Drying apples

Every fall, I spend about a month making dried apples from the apple trees in our yard. It’s been a meager harvest this year. By far the smallest since we’ve lived here. Spring 2022 was extremely rainy and, as a consequence, many of the flowers didn’t get pollinated. We have three apple varieties – mystery red, mystery yellow, and the epitome of perfection, Golden Russet.

Because of all the rain, we also had severe apple scab develop on many of our mystery yellow and red apples (left). Golden Russet appears to be more resistant and only developed mild symptoms (right). As long as the scab wasn’t too extensive or woody, these were fine for eating fresh. Everything else got processed for drying.¬†

This year, we also saw more fruit rot than usual. Again, probably because of all the rain. That’s blossom end rot on the left and core rot on the right. As long as the rot isn’t too extensive, I will just cut out the bad parts and dry the rest of the apple.

Fruit rots are often associated with codling moth damage. You can see the “sawdust” from where one of the larvae tunneled out at the bottom of this apple, which also has apple scab. Probably best not to think of it, but that’s actually frass, or larval poop. Again, as long as the damage isn’t too extensive, I just cut out the affected part and dry the rest. Usually, codling moth damage isn’t too bad. The larvae tunnel to the center of the apple and feed in the core where the seeds are located. By the time the apples are ripe in the fall, the larvae are long gone, so no need to worry about encountering one (or half of one) wriggling around inside.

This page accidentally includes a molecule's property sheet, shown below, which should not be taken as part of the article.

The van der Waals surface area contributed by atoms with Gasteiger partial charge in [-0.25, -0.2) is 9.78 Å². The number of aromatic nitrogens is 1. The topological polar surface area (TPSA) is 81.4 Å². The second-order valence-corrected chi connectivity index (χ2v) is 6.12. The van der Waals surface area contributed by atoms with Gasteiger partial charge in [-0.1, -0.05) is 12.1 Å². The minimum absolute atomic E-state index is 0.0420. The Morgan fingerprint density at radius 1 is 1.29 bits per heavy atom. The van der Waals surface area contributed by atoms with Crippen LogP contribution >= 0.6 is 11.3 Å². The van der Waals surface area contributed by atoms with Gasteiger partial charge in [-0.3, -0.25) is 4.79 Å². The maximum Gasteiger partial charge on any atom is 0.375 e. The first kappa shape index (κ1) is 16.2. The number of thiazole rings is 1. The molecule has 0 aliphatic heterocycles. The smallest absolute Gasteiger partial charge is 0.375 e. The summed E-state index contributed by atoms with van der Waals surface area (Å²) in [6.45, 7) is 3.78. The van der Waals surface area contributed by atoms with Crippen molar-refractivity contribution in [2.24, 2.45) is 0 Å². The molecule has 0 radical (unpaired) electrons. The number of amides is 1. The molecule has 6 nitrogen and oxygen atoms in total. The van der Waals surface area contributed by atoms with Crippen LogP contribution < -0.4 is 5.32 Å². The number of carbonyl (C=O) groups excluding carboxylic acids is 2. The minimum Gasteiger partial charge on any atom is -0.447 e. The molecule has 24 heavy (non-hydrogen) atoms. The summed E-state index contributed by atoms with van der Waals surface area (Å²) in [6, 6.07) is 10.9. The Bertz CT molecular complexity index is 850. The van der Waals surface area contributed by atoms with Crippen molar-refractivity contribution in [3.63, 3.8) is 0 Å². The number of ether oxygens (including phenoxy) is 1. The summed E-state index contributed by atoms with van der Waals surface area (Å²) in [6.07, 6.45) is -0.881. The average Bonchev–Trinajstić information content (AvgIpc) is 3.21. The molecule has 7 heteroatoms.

Birds, squirrels, and raccoons also take their fair share of our apples. Here is one that was pecked by a bird. Again, as long as the damage isn’t too severe, I can salvage most of the apple for drying.

I use a mandoline and a melon corer to process the apples for drying. The mandoline gives me nice thin slices and the melon baller helps me to take out the core where the seeds are located. There is a plastic grip (lower right of photo) that keeps my fingers well away from the blade, although I also have a pair of cut-resistant gloves. Safety first!

I slice the apples on the mandoline until the seed cavity begins to appear. Then, I take the melon baller and remove the core before continuing to slice the rest of the apple.

A bunch of sliced apples, blemishes and all. Next, I will remove anything that is brown.

Those that don’t need anything removed go directly to the drying rack. Any slices with blemishes go on a cutting board for clean up. After I cut out any bits of stem, rot, etc., I rinse them off…

…and place them on the rack. They will bake at 135F for about 8 hours for more chewy apples or at 160F for a crunchier texture and more caramelized flavor.

Final product. This year we chose crunchy.

I also made some shortbread cookies at the same time. They won’t win any baking shows based on their appearance (inconsistent shape and they merged together as they baked), but they sure were good.